Reference Rea, Miklowitz and GoldsteinRea et al (2003), USA Family-focused psychoeducational treatment versus individual treatment. In-patient setting initially and on-going treatment with mood-stabilising medication Family DSM–III–R BP–I 28 (25) Manic, recently admitted to hospital Assessments at 3-month intervals for 1 year during active treatment and for 1 year after treatment Family-focused treatment group were less likely to be readmitted during the 2-year study period and experienced fewer mood disorder relapses
Reference Miklowitz, George and RichardsMiklowitz et al (2003), USA Same study as Reference Miklowitz, Simoneau and GeorgeMiklowitz et al (2000) above but with a 2-year (rather than 1-year) follow-up period Family DSM–IV BP–I (n = 99) and BP–II (n =2) 31 (70) Recruited ‘shortly after an illness episode’ (about 80% were in-patients at study entry) Three-monthly follow-up during treatments for 9 months and at 24 months after start of treatments Family-focused treatment group had fewer relapses and longer survival intervals
Reference Colom, Vieta and Sánchez-MorenoColom et al (2004), Spain Subanalysis of the Reference Colom, Vieta and Martinez-AranColom et al (2003a) study above analysing a subgroup of patients with a comorbid personality disorder. Group DSM–IV BP–I plus any DSM–IV personality disorder 15 (22) Euthymic for previous 6 months Assessed monthly during 20 weeks of treatment and during 2 years of follow-up Treatment group were less likely to relapse, had a longer time to relapse and had fewer relapses overall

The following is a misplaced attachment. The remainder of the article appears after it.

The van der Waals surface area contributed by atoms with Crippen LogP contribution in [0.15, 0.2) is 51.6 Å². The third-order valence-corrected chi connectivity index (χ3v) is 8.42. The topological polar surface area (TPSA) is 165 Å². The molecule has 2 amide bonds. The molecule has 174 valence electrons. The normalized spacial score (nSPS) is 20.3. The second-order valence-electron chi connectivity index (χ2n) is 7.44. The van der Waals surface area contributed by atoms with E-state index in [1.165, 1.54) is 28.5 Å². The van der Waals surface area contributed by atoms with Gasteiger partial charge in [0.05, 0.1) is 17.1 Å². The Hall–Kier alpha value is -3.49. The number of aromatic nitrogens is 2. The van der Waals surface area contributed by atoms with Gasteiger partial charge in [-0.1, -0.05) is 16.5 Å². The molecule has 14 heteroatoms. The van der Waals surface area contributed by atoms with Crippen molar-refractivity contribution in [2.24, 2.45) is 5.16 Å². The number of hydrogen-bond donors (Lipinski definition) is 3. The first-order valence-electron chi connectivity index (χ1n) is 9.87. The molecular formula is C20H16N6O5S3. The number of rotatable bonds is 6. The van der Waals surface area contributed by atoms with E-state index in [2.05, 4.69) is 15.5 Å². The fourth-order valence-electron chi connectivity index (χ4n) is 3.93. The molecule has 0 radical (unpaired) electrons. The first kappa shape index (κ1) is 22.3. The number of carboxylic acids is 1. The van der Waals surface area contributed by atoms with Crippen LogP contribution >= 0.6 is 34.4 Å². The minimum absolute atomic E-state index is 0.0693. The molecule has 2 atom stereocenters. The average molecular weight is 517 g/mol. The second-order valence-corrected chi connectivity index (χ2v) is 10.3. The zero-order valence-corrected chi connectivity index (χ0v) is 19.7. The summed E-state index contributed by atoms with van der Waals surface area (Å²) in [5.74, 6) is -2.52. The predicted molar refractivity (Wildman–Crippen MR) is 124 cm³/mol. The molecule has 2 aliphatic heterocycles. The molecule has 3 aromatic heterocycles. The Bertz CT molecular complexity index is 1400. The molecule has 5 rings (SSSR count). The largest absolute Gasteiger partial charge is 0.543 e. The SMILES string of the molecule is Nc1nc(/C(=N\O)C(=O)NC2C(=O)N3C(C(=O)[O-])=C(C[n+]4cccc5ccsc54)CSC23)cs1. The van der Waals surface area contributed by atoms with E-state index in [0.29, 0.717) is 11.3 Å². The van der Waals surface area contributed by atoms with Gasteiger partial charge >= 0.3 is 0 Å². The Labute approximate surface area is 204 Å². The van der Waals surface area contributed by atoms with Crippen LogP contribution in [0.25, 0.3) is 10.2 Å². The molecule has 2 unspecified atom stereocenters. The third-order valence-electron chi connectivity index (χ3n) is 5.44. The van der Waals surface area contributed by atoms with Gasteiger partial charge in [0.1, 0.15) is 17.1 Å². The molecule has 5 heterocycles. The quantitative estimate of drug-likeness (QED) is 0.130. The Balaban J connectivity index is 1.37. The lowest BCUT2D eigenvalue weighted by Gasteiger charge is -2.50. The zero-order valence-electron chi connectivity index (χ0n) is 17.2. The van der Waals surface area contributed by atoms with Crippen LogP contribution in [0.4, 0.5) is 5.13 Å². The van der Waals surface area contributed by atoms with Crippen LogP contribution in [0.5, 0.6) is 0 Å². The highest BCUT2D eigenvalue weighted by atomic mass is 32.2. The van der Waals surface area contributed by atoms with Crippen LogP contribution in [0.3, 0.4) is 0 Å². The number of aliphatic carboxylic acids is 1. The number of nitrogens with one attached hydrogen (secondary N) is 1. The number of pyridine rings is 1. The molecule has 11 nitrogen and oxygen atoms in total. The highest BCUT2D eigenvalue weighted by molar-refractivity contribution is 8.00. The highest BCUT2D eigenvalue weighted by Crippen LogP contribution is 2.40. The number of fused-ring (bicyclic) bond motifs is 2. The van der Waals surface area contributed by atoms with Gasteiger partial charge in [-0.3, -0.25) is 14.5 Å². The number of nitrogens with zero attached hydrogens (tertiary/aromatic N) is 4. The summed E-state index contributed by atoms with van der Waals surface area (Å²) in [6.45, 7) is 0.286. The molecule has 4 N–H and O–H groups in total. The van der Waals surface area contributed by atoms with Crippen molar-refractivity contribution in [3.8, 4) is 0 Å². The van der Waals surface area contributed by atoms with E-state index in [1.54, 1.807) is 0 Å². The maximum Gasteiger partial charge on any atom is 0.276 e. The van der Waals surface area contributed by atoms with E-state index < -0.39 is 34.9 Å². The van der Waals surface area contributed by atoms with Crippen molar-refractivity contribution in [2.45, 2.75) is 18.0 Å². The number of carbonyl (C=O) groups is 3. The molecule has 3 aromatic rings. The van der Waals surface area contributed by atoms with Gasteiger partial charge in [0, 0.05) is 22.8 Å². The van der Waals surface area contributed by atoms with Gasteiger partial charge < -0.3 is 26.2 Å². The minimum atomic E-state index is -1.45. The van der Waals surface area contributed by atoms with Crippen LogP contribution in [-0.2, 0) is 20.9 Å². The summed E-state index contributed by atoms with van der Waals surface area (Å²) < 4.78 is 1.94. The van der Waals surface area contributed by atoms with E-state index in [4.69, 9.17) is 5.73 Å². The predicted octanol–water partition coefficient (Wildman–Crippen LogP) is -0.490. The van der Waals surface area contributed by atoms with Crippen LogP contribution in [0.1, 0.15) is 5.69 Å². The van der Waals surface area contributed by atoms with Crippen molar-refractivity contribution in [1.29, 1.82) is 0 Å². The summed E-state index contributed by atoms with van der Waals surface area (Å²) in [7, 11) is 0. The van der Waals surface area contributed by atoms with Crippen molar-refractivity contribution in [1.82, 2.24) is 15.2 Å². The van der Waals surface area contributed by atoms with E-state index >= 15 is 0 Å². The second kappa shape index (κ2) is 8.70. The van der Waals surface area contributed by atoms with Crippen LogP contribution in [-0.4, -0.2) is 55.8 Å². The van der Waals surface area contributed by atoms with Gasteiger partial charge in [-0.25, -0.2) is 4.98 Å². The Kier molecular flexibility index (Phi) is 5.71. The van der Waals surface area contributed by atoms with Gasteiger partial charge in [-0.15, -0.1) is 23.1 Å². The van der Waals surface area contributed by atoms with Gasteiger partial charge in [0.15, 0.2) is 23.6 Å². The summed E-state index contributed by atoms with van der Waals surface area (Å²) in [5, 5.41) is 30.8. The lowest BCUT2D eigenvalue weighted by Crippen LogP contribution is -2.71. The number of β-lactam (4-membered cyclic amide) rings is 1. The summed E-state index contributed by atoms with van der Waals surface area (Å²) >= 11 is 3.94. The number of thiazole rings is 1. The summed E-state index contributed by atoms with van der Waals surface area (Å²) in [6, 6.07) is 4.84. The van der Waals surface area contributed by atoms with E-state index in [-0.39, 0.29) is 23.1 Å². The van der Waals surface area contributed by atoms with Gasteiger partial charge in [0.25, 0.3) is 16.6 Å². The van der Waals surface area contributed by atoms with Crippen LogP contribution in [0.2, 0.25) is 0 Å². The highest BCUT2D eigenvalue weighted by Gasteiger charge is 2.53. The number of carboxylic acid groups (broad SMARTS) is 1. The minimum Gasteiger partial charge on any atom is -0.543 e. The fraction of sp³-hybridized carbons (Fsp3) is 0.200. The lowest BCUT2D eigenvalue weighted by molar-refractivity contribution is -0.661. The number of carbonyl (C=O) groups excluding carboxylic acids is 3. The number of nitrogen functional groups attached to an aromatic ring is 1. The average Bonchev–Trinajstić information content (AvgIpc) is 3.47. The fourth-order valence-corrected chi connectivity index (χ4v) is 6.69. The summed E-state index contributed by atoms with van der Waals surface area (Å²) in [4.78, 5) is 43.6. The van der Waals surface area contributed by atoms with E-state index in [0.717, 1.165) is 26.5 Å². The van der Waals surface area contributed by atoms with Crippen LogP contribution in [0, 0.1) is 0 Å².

Reference Simon, Ludman and UnützerSimon et al (2005), USA Psychoeducation delivered by a nurse care manager as a part of a comprehensive ‘systematic care management’ programme, which included initial assessment and care-planning, monthly telephone monitoring, coordination with the treating team and structured group psychoeducation (adapted from the Life Goals Program) comprising five weekly group sessions followed by twice-monthly sessions for the remaining time, up to 24 months total. The control arm was ‘usual care’. Results analysed at 12 months Comprehensive care programme DSM–IV BP–I (n = 336) and BP–II (n =115) 212 (229) At entry, most patients had manic or depressive symptoms of varying severity Three-monthly assessment for 24 months but this paper presents findings at 12 months Treatment group had lower mean mania ratings over the 12 months and less time in hypomanic or manic episodes, but no difference found between groups for mean depression ratings
Reference Colom, Vieta and Sánchez-MorenoColom et al (2005), Spain Subanalysis of the Reference Colom, Vieta and Martinez-AranColom et al (2003a) study above analysing the subgroup of patients who had been taking lithium during the original trial Group DSM–IV BP–I (n = 80) and BP–II (n =13) 49 (44) Euthymic for previous 6 months Assessed monthly during 20 weeks of treatment and 2 years of follow-up. Adherence assessed by interviews with patients and relatives and plasma levels of lithium obtained before randomisation and at 6, 12, 18 and 24 months Lithium levels were higher and more stable in the psychoeducation group